Wells Fargo presented the Kodiak Brother Francis Shelter with a $20,000 donation Tuesday to support the nonprofit in its effort to fight homelessness. 

The donation is part of the Wells Fargo Foundation’s $3.4 million Alaska NeighborhoodLIFT program that aims to boost homeownership through supporting service organizations throughout the United States, according to a Wells Fargo news release. 

“We are grateful to Wells Fargo and the lift program,” said Dana Myers, resource specialist at the Brother Francis Shelter. “We work hard to serve the homeless and working poor in our community. It’s nice to know that we will be able to continue.”

The shelter, which can comfortably house 35 people, will use this grant to purchase food and supplies for the shelter, and to pay utilities. 

The city donates water and sewer to the shelter. 

Purchases will include foods for breakfast and dinner. The shelter serves about 30 people per day, Myers said. The sandwiches served during lunch are donated by volunteers. 

Myers noted that meals are not merely clients staying at the shelter, but for anyone who is hungry. 

The funds also will be used to buy daily supplies for the shelter’s clients such as towels and laundry and bathing supplies. 

On average, clients stay about two weeks at the shelter, Myers said. 

“We keep soap and toothbrushes in the supervisors’ desk. Anybody can ask for what they need,” she said. 

The donation will help the nonprofit stay afloat following significant state budget cuts. 

“The state funding cut did result in us losing $45,000 this year,” Myers said. 

Although the shelter’s homeless prevention program is fully funded this year, funding for next year remains up in the air. With the organization’s already tight budget, more cuts could mean decreasing the homeless prevention program budget, according to Myers.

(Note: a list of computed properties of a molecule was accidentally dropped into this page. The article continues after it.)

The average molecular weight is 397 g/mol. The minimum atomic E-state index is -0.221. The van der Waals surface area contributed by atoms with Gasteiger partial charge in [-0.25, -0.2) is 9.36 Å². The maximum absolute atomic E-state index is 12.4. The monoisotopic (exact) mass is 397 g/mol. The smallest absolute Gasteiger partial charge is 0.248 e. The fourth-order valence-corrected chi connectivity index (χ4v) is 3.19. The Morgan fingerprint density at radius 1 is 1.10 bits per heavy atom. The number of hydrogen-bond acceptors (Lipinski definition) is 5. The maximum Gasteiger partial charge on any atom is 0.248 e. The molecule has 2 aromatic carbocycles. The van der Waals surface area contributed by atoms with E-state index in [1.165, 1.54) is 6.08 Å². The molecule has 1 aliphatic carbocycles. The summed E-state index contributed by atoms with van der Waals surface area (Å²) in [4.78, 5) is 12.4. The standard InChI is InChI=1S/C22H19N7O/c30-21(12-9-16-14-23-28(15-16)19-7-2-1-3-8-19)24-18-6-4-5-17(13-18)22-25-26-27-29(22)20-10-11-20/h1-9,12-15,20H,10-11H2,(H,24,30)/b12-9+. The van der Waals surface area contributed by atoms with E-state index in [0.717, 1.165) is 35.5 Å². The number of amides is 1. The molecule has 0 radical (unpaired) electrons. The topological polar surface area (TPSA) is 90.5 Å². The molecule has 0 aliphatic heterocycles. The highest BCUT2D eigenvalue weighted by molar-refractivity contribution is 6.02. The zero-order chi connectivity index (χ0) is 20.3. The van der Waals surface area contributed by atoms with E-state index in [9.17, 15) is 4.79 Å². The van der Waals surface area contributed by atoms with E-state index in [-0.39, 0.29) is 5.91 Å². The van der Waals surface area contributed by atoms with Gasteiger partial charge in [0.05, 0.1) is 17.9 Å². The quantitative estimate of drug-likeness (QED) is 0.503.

“We are waiting to see if the governor does it again,” Myers said of potential budget cuts next fiscal year. 

The homeless prevention program helps about 300 families avoid homelessness, helping pay for emergency rent, utilities, landlord mediation and security deposits. 

Because of the program, the nonprofit hasn’t seen any families stay at the shelter, Myers said.  

Other services at the shelter include counseling with case managers from Providence Kodiak Island Medical Center who visit the shelter a couple of times a week to meet with clients. 

The Brother Francis shelter is just one of the Alaska nonprofits that received funding through the NeighborhoodLIFT program. Other organizations in Anchorage, Bethel, Juneau and Nome also received donations through the program. In total, the company is donating $200,000 to service organizations in Alaska.

This donation is part of the company’s commitment, through its foundation, to donate $1 billion through 2025 to address the U.S. housing affordability crisis, including homelessness, available and affordable rentals, transitional housing and home ownership, according to the Wells Fargo news release. 


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